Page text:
Another group discussed the recent shooting of Breonna Taylor, a former EMT who on March 13 was killed in her Kentucky home by plainclothes narcotics officers. Taylor was shot eight times while she slept as police conducted a no-knock raid on her apartment around 1:00 A.M. Taylor’s family alleges officers went to the wrong house to serve their warrant. Taylor’s boyfriend, Kenneth Walker, alleges officers did not announce themselves. Walker said he thought the couple was being robbed and returned fire with a legally-owned firearm in self-defense. Walker wounded an officer and was charged with attempted murder before public outcry and a lawsuit from Taylor’s family swayed the case’s prosecutor to drop his charges. Neither Walker nor Taylor have any criminal history or past drug convictions. No drugs were found in the home.
And in scouring the various “Boogaloo-esque” pages listed in the Contagion Network’s report, we found no instances of any members promoting violence against government agencies or law enforcement personnel like the Baltimore ATF’s bulletin also claims. Various groups and their members were seen selling stickers and T-shirts with pro-Second Amendment slogans. Many were seen attempting to organize pro-Second Amendment rallies, much like the peaceful protests recently seen in Virginia in response to Gov. Northam’s recent gun control legislation. Some members of the groups expressed frustration and fear over existing and new gun control, which is in no way an indicator of violence to come. No threats, explicit or implied, were seen being made.
There appears to be a stark disconnect between what the ATF interprets as potential terroristic violence, and the simple exercising of one’s First and Second Amendment rights with like-minded individuals on social media. The bulletin betrays the ATF’s mentality. As the text reads, there is no such thing as “extreme pro-second amendment rights.” An individual either has the right to keep and bear arms, or he or she does not because that right has been infringed or eliminated. If the ATF is implying that certain Americans are extremists because they want to prevent, reduce, or remove gun control, then the agency needs to reconcile with the truth: Americans merely once had much greater access to their Second Amendment rights, and those rights are now less whole in 2020 than decades past.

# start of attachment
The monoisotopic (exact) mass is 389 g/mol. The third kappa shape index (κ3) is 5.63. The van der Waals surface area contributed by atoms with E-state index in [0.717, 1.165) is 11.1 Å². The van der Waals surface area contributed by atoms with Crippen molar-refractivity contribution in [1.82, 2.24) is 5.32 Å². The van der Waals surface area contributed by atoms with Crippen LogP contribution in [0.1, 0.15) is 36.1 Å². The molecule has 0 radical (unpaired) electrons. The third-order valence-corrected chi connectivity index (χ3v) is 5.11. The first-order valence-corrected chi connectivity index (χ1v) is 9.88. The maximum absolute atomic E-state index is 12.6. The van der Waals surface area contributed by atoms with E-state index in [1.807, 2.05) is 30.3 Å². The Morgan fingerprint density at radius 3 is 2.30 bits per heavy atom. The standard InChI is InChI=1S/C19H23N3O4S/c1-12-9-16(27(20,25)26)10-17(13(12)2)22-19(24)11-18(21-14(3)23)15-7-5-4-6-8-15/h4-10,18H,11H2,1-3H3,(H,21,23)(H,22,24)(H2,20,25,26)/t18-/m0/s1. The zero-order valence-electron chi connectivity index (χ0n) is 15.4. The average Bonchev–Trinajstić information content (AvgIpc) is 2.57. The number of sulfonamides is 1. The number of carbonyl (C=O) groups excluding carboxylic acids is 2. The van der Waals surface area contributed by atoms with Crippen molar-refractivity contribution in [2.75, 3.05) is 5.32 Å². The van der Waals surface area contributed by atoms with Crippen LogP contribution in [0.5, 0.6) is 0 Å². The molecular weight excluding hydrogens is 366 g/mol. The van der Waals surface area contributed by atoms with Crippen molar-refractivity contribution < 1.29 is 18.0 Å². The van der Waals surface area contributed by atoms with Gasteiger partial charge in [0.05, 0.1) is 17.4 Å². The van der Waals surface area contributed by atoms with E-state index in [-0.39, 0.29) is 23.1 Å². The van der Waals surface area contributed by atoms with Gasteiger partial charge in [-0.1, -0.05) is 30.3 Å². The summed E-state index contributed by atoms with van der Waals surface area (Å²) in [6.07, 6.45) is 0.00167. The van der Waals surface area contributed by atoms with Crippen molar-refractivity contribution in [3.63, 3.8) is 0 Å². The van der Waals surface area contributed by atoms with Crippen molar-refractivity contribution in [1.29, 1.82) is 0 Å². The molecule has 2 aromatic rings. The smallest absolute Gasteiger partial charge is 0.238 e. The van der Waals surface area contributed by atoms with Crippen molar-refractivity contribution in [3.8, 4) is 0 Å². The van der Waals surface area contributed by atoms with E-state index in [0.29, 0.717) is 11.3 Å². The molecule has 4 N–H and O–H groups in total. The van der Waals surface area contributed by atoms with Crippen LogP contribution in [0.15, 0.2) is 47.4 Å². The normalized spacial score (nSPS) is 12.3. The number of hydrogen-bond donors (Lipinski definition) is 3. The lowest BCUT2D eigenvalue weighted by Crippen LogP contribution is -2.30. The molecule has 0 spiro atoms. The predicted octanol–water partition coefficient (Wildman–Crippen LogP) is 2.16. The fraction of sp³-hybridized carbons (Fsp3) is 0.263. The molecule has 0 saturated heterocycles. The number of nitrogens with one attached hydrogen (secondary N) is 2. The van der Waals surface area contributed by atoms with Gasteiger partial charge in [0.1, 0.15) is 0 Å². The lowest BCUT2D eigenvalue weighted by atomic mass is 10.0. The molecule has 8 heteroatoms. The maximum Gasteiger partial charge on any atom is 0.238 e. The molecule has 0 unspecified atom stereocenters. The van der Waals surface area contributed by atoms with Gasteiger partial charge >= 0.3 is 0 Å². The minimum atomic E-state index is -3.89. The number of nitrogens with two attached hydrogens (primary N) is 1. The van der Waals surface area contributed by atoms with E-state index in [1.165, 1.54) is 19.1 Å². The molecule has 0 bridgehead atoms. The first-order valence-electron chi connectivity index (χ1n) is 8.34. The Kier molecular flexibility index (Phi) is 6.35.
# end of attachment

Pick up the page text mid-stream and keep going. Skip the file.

The last sentence of the bulletin is particularly troubling: “In alignment with their Second Amendment views, members of this movement are likely to possess multiple types of weapons.” Yet there are no special views of the Second Amendment. There are those who want it repealed, and those who do not want it infringed upon further. There is nothing wrong with any American owning various types of firearms. Most gun owners do. In fact, the Washington Post reported the average U.S. gun owner owns eight firearms. And according to the Small Arms Survey, Americans collectively own nearly half the world’s 857 million circulated firearms. That did not happen overnight, nor was it spurred by social media groups falling under the alleged “Boogaloo” banner.
We reached out to one protest-organizing member of a Boogaloo social media group, who shall remain anonymous, and asked for his comment on the ATF’s bulletin. ‘John’ says, “The [ATF] is trying to paint us as terrorists because we’re making a difference and the gun rallies make politicians nervous even though nothing bad or violent happens at them. They’re peaceful protests. A lot of us were at the [Virginia] rallies and we’re getting more gun owners to protest in other states.”
A request for comment from the ATF’s Baltimore Field Division was not immediately returned.